Toncontin Airport, Honduras from The 17 Most Dangerous Airports in the World

The 17 Most Dangerous Airports in the World

Toncontin Airport, Honduras

If you can, avoid flying into Toncontin Airport. Stories of its danger have made the news several times. The runway in Tegucigalpa is much shorter than average and is located in the middle of populated valleys. The nightmare of landing there begins with twisted ravine. The airport is located in a mountainous region requiring pilots to make some unconventional maneuvers to land safely. There have been six major crashes there since 1989.

Gibraltar International

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Gibraltar is now officially among the 10 Most Dangerous Airports. And how can it not be, according to this video? Taking off and landing is quite the challenge because the plane can easily end up in the ocean. The runway is one straight and very short line. It’s also in the middle of a town. There is actually a railway crossing in the middle and a barrier comes down when a plane is about to land so people know to stay away.

Juancho E. Yrausquin Airport, Saba Island

Photo Modified: Flickr / David B. Gleason / CC BY 4.0

Landing at this airport is risky business. Juancho E. Yrausquin Airport is the only airport in Saba but only master pilots dare to land there. With high hills on one side and cliffs on the others, passengers should be strong swimmers, just in case. Going beyond the runway is a realistic possibility. Miraculously, no major accidents have occurred there, yet.

McMurdo Air Station, Antarctica

Photo Modified: Flickr / Alan Light/ CC BY 4.0

Ever wonder what it’s like to land on ice? This video can demonstrate. The three runways at McMurdo Air Station are long but they are entirely made of ice. Sometimes the pilots have to use night vision equipment to land because it’s dark all day. When you add the factor of unpredictable and always below-zero degrees weather, do you really want to fly into McMurdo?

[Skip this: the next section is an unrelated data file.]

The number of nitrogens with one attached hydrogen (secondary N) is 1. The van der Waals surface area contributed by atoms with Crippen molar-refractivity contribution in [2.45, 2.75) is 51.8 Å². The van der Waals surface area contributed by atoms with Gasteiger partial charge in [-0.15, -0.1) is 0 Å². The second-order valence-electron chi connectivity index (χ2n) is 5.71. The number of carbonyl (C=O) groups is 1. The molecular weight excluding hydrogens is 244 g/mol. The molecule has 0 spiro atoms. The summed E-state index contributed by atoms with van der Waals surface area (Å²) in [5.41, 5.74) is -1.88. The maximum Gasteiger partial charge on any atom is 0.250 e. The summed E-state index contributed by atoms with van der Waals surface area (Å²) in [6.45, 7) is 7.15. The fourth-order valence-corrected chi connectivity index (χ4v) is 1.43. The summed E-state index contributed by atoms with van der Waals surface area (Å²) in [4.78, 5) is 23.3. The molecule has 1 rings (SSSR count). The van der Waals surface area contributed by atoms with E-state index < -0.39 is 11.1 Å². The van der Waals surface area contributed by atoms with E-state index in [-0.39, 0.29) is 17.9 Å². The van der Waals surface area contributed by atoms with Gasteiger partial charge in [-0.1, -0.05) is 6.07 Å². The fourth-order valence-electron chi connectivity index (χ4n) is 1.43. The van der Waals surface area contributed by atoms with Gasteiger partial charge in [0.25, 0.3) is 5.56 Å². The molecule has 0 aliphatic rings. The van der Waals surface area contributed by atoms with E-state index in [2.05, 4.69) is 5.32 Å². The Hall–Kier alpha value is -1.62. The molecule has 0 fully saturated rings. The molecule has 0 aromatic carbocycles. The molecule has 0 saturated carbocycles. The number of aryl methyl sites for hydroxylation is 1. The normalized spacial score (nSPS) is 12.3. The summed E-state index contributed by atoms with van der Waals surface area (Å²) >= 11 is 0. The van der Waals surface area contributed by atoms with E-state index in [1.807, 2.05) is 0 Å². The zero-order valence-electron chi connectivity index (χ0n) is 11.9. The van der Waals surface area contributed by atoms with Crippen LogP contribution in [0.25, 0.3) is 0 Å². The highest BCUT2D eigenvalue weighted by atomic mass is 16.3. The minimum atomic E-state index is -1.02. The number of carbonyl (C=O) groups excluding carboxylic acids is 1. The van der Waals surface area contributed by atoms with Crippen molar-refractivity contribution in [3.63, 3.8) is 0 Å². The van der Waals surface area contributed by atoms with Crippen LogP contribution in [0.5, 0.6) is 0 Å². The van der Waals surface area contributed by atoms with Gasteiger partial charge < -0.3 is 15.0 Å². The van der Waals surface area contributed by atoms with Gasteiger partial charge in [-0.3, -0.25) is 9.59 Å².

Narsarsuaq Aiport, Greenland

The airport is as beautiful as it is dangerous. As evident from this clip, pilots have to fly up a fjord. Severe turbulence is almost always a given, made even worse by strong winds. And don’t forget about the icebergs wandering around the runways for takeoff and landing. Unsurprisingly, planes are not allowed to leave or arrive when it’s dark.

MCAS Futenma, Okinawa

Photo Modified: Flickr / Hideyukl KAMON/ CC BY 4.0

The Navy calls the Marine Corps Air Station in Funtenma, Okinawa, Japan “the most dangerous in the world.” Landing there requires passing over 16 schools, hospitals, and city offices. The more than 3,000 people living in what is supposed to be a “clear zone” is just another risk factor. Also, the city of Ginowan, with 96,000 people, surrounds the air station. In 2004, a helicopter crashed at Okinawa International University.

Damascus International Airport

By technical standards, the Damascus International Airport is less of a risk. The terrain is fit for landing but the airport is close to Syria’s capital. The bloody civil war in the country has been ongoing since 2011; hundreds of thousands have died, more than a million have been displaced because of constant attacks and fighting. The airport, in particular, is claimed by various rebel groups, including the Islamic State.

Paro Airport, Bhutan

According to this YouTube video, seen viewed more than 5 million times, the most dangerous landing in the world was into Paro Airport in Bhutan. Visiting this remote and exotic region begins with a unique but scary terrifying experience. The 6,500 foot-long runway is surrounded by steep 18,000-foot peaks and mountain foliage. Only eight pilots in the world are qualified to land there, according to the Daily Mail. Planes have to weave through houses that are scattered across the mountainside, coming within feet of clipping the roofs.

Madeira Airport, Portugal

Photo Modified: Flickr / Alexander Baxevanis / CC BY 4.0